Angel Shark

Angel Shark The Angel Shark (Squatina californica) has a flat gray body with olive blotches and large pectoral fins that look like wings. They live on the sandy bottom of the ocean offshore, in bays, and along the fringe of kelp forests. The camoflage type of coloring allows the angel shark to prey on other fish by burying itself in the sand and ambushing them as they swim by. They eat small fish and squid, and can inflict a painful bite if surprised or harassed (though not so dangerous to people). The female angel shark lays an egg case that is called a mermaid's purse because it looks like a little drawstring purse.

The Atlantic angel shark ranges from a bluish-gray to an ashy-gray in color with a white underside. The head and portions of the fins have a reddish hue. There is a red spot located on both the throat and abdomen. These spots are arranged in an irregular fashion and may also be present over the entire dorsal side. This varied and seemingly sporadic coloring helps to camouflage this species when it is buried within the sea floor.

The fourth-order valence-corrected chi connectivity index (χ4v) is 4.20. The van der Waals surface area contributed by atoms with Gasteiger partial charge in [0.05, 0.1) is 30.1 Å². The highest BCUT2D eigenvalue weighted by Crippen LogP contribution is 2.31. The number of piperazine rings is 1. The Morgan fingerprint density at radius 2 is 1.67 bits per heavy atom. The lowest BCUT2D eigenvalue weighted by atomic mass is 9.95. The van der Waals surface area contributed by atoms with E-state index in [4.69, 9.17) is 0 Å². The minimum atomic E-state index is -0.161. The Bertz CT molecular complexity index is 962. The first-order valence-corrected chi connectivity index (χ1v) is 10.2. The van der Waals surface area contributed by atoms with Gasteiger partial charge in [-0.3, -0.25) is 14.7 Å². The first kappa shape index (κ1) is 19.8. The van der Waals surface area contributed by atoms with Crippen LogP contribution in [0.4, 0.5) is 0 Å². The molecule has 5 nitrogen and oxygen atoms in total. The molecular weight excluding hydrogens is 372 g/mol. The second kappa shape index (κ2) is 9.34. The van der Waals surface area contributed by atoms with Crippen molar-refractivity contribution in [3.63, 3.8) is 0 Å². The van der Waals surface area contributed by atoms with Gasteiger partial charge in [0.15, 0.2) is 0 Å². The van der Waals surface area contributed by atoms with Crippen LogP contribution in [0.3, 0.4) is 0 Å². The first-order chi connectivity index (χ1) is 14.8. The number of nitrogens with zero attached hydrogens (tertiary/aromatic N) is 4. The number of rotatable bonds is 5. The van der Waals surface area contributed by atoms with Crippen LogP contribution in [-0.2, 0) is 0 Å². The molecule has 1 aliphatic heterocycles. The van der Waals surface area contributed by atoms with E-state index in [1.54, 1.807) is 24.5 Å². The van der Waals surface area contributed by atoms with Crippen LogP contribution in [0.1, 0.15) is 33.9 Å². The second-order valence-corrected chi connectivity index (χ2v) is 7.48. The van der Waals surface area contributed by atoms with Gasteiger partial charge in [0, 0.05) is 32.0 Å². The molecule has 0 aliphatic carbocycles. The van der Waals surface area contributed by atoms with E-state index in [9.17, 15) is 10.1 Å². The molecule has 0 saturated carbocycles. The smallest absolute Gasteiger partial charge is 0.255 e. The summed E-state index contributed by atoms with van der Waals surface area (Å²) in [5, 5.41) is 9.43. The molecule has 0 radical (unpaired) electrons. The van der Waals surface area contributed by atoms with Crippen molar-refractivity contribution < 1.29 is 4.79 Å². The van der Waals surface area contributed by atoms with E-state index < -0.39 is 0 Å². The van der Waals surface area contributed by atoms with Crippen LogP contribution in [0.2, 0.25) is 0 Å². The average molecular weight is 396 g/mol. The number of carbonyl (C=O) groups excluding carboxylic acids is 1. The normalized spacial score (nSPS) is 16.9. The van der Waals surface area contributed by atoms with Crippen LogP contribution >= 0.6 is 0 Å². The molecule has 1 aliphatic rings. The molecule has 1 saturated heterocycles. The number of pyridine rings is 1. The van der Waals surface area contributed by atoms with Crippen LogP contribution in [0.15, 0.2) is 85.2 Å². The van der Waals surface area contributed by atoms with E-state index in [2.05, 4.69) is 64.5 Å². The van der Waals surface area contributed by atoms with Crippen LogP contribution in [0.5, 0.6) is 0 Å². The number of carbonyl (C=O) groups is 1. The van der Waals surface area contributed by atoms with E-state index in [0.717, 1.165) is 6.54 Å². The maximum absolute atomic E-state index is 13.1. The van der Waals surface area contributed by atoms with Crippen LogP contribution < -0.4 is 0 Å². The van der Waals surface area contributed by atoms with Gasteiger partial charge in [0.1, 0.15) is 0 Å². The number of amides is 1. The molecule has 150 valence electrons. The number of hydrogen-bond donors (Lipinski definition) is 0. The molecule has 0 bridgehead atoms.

The adult Atlantic angel shark is relatively small, typically ranging from 3 to 4 feet (91-122 cm) in length, although occasionally reaching 6 feet (about 183 cm). Maturity is attained at 35-41in or (90-105 cm).

This species resides along the Atlantic Coast of North America, ranging from Massachusetts to the Florida Keys and the Gulf of Mexico. The Atlantic angel shark is also found in parts of the Caribbean and northern South America (Columbia).

The Angel shark is considered a bottom dweller. It can generally be located buried in sand or mud at the ocean floor. In the northern areas of its distribution, this shark dwells in swallow water while found in deeper water (420 feet/ 128 meters) in its southern range.